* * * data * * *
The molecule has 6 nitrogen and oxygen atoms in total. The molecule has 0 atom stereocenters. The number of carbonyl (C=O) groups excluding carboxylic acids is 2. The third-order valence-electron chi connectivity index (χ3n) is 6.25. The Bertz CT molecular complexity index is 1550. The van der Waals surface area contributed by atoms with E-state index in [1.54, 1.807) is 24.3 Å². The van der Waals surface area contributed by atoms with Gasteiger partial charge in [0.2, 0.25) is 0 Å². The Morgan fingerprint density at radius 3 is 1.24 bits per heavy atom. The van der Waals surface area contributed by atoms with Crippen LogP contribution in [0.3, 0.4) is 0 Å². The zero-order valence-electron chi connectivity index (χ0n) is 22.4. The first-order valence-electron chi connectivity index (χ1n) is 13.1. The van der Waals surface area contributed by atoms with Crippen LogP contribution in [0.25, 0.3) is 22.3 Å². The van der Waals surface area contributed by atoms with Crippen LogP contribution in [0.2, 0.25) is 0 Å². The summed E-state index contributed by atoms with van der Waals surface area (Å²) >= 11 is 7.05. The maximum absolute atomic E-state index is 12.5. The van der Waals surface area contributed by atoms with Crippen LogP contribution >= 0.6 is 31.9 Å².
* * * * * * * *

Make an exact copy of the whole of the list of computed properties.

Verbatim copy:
The molecule has 6 nitrogen and oxygen atoms in total. The molecule has 0 atom stereocenters. The number of carbonyl (C=O) groups excluding carboxylic acids is 2. The third-order valence-electron chi connectivity index (χ3n) is 6.25. The Bertz CT molecular complexity index is 1550. The van der Waals surface area contributed by atoms with E-state index in [1.54, 1.807) is 24.3 Å². The van der Waals surface area contributed by atoms with Gasteiger partial charge in [0.2, 0.25) is 0 Å². The Morgan fingerprint density at radius 3 is 1.24 bits per heavy atom. The van der Waals surface area contributed by atoms with Crippen LogP contribution in [0.3, 0.4) is 0 Å². The zero-order valence-electron chi connectivity index (χ0n) is 22.4. The first-order valence-electron chi connectivity index (χ1n) is 13.1. The van der Waals surface area contributed by atoms with Crippen LogP contribution in [0.25, 0.3) is 22.3 Å². The van der Waals surface area contributed by atoms with Crippen LogP contribution in [0.2, 0.25) is 0 Å². The summed E-state index contributed by atoms with van der Waals surface area (Å²) >= 11 is 7.05. The maximum absolute atomic E-state index is 12.5. The van der Waals surface area contributed by atoms with Crippen LogP contribution >= 0.6 is 31.9 Å².